CONFIRMED Darwin Award: DEATH BY LAVA LAMP
28 November 2004
We have a new Darwin winner, with the recent demise of a man
at the hands of his lava lamp. "Why on Earth he heated a lava lamp
on the stove, we don't know," said baffled police.
No drug or alcohol evidence was found; Philip Quinn, 24, in his
right mind, placed a lava lamp on his kitchen burner and turned up
the flame. In due course, he rediscovered this favorite explosive
generator of deadly shrapnel. He was found dead in his Kent trailer
home, a shard of glass through his heart.
-confirmed (KiroTV, CNN)
CONFIRMED Darwin Award: KILLER SHADES
17 September 2003
San Francisco, California
Barry Bonds had just made the last out at the bottom of the eighth inning.
By coincidence, Todd Edward Adams, a Hawaiian surfer dude who had
recently relocated to Santa Cruz for the gnarly waves at Maverick’s, was
bumming the last beer from a new friend at the San Francisco Giants’
ballpark at the same time.
Todd was leaning back over the railing of the Arcade port walk, getting to
the “bottom eighth” of a beer, when his Maui Jim* designer sunglasses
slipped off the top of his head. Down they fell, landing twenty-five feet
below, where a helpful bum picked them up and tried to toss them back.
But it was too far! Todd called out that he was coming down to get them.
His wife, Kathy, described Todd as “a passionate surfer” talented enough
to turn pro. Perhaps his sense of physical prowess was his downfall. The
agile 38-year-old briefly considered the long walk down, and then came up
with an alternative. He climbed over the railing, jumped to perch on a
light sconce five feet below, then dropped like Tarzan to the ground,
gratefully reclaiming his shades from the bum.
At least, that was the plan, and the first part, climbing the railing,
went fine. The second part was more problematic. Todd missed the sconce
and “came down like a pancake,” according to a startled observer a few
feet from the point of impact. The crowd was shocked into silence. Why
would anyone take such a chance for a pair of shades?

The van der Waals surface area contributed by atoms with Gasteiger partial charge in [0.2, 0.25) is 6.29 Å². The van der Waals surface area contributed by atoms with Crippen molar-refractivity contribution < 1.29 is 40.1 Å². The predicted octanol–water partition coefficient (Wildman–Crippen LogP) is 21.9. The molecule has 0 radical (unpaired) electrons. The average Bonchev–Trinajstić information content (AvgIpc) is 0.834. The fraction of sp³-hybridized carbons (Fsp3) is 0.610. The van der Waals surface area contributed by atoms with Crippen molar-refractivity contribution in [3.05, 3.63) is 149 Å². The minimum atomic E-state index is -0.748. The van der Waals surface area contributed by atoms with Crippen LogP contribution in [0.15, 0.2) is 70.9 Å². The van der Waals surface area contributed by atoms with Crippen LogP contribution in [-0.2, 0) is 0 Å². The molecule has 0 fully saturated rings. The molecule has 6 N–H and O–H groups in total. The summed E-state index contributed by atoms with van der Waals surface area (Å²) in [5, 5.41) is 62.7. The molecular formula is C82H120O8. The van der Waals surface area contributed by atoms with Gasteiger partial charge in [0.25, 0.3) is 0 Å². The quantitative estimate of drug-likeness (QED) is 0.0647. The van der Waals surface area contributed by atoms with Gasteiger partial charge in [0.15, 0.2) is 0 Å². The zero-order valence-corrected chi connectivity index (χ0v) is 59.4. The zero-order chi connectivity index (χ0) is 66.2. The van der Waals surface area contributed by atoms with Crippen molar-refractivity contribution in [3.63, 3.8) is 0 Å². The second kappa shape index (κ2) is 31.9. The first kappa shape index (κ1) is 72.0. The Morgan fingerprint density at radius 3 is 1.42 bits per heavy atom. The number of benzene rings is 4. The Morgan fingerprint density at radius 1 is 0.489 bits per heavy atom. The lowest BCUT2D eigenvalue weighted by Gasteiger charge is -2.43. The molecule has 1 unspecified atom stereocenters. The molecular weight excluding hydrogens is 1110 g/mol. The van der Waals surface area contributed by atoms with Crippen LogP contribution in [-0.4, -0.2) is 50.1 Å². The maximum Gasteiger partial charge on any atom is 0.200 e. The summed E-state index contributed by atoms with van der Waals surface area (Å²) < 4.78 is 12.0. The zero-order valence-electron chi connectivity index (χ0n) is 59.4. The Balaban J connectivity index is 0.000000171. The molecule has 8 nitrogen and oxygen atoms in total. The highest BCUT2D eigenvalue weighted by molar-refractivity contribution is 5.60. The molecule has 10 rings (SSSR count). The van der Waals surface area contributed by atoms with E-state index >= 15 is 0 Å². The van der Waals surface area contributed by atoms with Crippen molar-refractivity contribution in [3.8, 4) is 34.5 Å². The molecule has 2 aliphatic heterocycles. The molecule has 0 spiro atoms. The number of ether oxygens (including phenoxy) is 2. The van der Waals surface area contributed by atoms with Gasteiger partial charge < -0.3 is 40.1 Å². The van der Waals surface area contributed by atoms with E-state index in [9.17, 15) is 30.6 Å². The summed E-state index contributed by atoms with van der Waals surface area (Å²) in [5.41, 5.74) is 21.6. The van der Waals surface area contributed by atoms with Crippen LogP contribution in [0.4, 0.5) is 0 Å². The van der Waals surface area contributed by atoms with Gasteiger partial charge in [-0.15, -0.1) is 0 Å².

Todd would have been chagrined to hear the observer’s next words. “They
looked cheap,” he said, apologizing, “I don’t know sunglasses brands.”
-confirmed (San Francisco Examiner, Santa Cruz Sentinal, San Jose Mercury
(September 2003, Escobedo, Mexico) An unidentified 60-year-old man was still thirsty after drinking what most would consider “too much alcohol.” He stumbled toward a nearby bee’s nest, perhaps hoping to follow the beer with a bit of honey, which the bees would surely share.
Instead, over a thousand noble bees sacrificed their lives to protect the hive, a Darwinian response bred into them millennia ago. The man, quite reasonably, went into anaphylactic shock and died.
A hospital spokesman disputed the theory that the bees alone had killed him, attributing his demise to “the stupid things drunken people do,” pointing out that the man was otherwise healthy and could have enjoyed a long life. “The combination was lethal.”
19 September 2003, Virginia
Hurricane Isabel tore into the East Coast, turning shallow creeks into raging rivers before she calmed down to a violent tropical storm. What better time to go canoeing? Especially at 2:30 in the morning, on a moonless night, to cap off a fun party?
Enter Christopher “Blumpkin” Ball, 21, captain of the James Madison University rugby team, a man described by a teammate as “insane, just indestructible.” This ballroom-dancing rugby player left his own party early one morning, with friends who “thought it would be all ha, ha, and funny to take the canoe” to Blumpkin’s old house, straight down Blacks Run Stream.
Winds were gusting to more than 50 mph, snapping trees like toothpicks, as nearly a foot of rain fell on the Shenandoah Valley. Rescue Squad chief Brandon Peavy told the reporter that the normally knee-deep water of Blacks Run was over a six-foot person’s head. Blumpkin’s canoe quickly capsized in the swift storm-fed stream, tossing its occupants into the churning water.
His female companion managed to reach the shore. His male companion, who knew it “wasn’t a good idea from the start,” climbed onto the bank near a railroad trestle. But our “indestructible” friend Blumpkin was sucked underwater twice, never to resurface. He was found at dawn, 100 yards downstream.
Chief Peavy was not allowed to comment on whether alcohol or drugs were involved in the accident.
[sidebar] Clearly, the “indestructible” Blumpkin never earned his Boy Scout merit badge in canoeing: “If in doubt about danger… land and survey the water from shore before proceeding. Do not run any but the mildest rapids unless you have a guide who knows the river thoroughly. Wear life jackets in all rough water...”
Reference: www.wina.com, Daily News-Record, The Breeze